Operation Charlie Foxtrot

Operation Charlie Foxtrot

Just because the Middle East’s descent into chaos is hardly the fault of the Obama administration, that doesn’t mean its policies in the region are not an egregious failure.

The situation in the region is unprecedented. For the first time since the World Wars, virtually every country from Libya to Afghanistan is involved in a military conflict. (Oman seems to be the exception.) The degree of chaos, uncertainty, and complexity among the twisted and often contradictory alliances and enmities is mind-boggling. America and its allies are fighting alongside Iran to combat the Islamic State (IS) in Iraq and Syria but in Yemen, the United States and many of those same regional partners are collaborating to push back Iranian-backed Houthi forces. Israel and Saudi Arabia are closely aligned in their concerns about Iran while historical divisions between the two remain great. Iran supports Bashar al-Assad in Syria; the United States and Western allies deplore his policies but tolerate his presence while some of the rebel forces we are supporting in the fight against the Islamic State in that country seek his (long overdue) removal. The United States wants the states of the region to stand up for their own interests — just not in Libya or when they don’t get America’s permission first.

The technical foreign-policy term for this is giant cluster-fuck. (In the military’s shorthand, using its own phonetic alphabet, the expression is charlie foxtrot.) It is no wonder that the response of so many Americans is to want to back away from the region as quickly as possible. They argue that its problems are beyond our control, that the animosities fueling the fires of the current Middle East hellscape are ancient, and that many of the festering conflicts have little relevance to the daily lives of the American people.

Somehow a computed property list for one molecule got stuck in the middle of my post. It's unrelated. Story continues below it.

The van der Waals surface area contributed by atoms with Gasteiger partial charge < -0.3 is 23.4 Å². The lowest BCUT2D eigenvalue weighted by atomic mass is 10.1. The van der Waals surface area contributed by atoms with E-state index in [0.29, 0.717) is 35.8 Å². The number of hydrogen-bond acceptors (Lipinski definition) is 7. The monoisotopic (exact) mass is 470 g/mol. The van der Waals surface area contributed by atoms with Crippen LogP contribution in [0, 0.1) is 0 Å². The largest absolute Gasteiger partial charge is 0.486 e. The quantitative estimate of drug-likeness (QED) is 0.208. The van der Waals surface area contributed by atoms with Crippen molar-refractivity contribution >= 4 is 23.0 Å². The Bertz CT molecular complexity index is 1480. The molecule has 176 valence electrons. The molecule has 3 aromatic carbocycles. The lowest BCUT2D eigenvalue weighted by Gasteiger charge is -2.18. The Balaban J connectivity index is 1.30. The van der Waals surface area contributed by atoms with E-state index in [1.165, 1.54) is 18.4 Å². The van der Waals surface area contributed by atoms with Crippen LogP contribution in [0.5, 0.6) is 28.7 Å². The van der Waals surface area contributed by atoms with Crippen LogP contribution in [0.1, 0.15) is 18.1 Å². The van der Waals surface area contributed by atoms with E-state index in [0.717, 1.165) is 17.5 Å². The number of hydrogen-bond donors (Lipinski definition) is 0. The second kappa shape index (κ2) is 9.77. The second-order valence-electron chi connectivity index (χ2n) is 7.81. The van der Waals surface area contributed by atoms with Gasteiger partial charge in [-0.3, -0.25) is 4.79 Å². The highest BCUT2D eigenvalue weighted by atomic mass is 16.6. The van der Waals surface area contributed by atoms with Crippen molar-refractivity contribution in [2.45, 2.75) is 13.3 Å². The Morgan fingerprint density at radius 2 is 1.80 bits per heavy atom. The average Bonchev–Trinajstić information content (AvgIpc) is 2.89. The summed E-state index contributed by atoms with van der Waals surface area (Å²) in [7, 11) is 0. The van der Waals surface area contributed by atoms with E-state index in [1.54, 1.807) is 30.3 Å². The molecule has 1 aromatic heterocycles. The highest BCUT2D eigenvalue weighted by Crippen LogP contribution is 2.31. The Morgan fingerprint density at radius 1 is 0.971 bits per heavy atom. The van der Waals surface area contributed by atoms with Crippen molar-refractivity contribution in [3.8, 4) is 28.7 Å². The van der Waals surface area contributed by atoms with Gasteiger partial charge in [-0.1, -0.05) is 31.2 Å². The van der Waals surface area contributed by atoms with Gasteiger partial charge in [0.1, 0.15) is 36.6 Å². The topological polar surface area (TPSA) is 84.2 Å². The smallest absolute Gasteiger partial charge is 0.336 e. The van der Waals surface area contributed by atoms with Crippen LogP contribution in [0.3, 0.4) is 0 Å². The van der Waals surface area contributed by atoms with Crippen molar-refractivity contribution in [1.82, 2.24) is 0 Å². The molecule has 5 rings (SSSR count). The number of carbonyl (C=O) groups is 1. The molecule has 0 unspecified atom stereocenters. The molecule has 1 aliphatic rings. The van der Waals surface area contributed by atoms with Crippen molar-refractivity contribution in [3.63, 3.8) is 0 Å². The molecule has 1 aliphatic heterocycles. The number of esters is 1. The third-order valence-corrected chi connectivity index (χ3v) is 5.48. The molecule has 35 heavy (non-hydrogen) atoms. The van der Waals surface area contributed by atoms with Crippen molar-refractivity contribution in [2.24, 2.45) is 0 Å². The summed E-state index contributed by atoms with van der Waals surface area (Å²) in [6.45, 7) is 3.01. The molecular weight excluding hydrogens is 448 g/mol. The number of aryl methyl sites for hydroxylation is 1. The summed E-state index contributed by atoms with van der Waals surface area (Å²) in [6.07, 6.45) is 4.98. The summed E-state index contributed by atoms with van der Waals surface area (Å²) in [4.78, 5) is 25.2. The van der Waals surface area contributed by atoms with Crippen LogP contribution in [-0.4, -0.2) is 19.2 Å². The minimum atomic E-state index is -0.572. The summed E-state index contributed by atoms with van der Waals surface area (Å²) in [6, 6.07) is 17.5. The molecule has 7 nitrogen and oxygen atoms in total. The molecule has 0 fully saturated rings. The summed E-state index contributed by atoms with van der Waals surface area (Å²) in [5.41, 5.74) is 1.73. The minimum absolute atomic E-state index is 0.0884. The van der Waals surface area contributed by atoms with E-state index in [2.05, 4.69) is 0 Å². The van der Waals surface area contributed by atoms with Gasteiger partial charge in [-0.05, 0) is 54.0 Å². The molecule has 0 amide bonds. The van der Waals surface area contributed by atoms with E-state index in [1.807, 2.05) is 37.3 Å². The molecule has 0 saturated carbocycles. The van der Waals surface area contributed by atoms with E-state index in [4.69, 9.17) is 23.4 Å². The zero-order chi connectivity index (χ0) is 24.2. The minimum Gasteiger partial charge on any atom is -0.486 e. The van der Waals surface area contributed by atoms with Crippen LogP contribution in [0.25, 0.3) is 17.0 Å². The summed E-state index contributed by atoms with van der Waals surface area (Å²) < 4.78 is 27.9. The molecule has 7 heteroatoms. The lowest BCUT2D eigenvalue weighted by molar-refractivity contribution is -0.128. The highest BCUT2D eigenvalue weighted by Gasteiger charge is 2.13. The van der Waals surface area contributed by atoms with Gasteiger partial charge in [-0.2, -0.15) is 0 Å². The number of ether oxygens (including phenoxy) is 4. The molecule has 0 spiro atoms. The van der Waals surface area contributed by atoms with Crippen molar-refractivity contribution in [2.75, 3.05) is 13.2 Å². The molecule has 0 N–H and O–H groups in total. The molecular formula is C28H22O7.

It is true that the Sunni-Shiite divide that plays some role (although perhaps an overstated one) in the divide in Yemen or that created the divisions that have broken the Iraqi state and led to the rise of IS is a thousand years old. Further, there is no denying that many of the current uprisings trace their roots to the abuses of autocratic governments that stole from their people and failed at the rudiments of governance. A remarkable number of the problems date back to the misjudgments of the leaders of the British Empire (who, in retrospect, were really not very good at the god-like role of nation-defining that they arrogated onto themselves). Still other conflicts are the result of the breakdown of the formulas for regional stabilization — like Sykes-Picot — that have been rendered obsolete after nearly a century. George W. Bush’s invasion of Iraq certainly didn’t help, either. And then of course, there is Bibi, who is still a jerk.